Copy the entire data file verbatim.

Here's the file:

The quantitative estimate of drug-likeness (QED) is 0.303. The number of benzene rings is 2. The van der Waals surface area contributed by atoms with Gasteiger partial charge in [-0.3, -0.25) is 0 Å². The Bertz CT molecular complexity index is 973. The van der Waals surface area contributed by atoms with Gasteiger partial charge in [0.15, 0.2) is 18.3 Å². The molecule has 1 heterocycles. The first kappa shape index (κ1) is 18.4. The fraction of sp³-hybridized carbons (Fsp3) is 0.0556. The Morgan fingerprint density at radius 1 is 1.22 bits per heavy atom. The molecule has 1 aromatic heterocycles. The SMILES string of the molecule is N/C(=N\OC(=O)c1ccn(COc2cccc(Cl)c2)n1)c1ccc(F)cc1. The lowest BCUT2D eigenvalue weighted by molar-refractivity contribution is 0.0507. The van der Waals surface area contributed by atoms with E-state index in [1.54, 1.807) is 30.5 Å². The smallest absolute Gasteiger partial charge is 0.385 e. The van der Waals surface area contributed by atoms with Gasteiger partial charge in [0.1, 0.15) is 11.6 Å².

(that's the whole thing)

The quantitative estimate of drug-likeness (QED) is 0.303. The number of benzene rings is 2. The van der Waals surface area contributed by atoms with Gasteiger partial charge in [-0.3, -0.25) is 0 Å². The Bertz CT molecular complexity index is 973. The van der Waals surface area contributed by atoms with Gasteiger partial charge in [0.15, 0.2) is 18.3 Å². The molecule has 1 heterocycles. The first kappa shape index (κ1) is 18.4. The fraction of sp³-hybridized carbons (Fsp3) is 0.0556. The Morgan fingerprint density at radius 1 is 1.22 bits per heavy atom. The molecule has 1 aromatic heterocycles. The SMILES string of the molecule is N/C(=N\OC(=O)c1ccn(COc2cccc(Cl)c2)n1)c1ccc(F)cc1. The lowest BCUT2D eigenvalue weighted by molar-refractivity contribution is 0.0507. The van der Waals surface area contributed by atoms with E-state index in [1.54, 1.807) is 30.5 Å². The smallest absolute Gasteiger partial charge is 0.385 e. The van der Waals surface area contributed by atoms with Gasteiger partial charge in [0.1, 0.15) is 11.6 Å².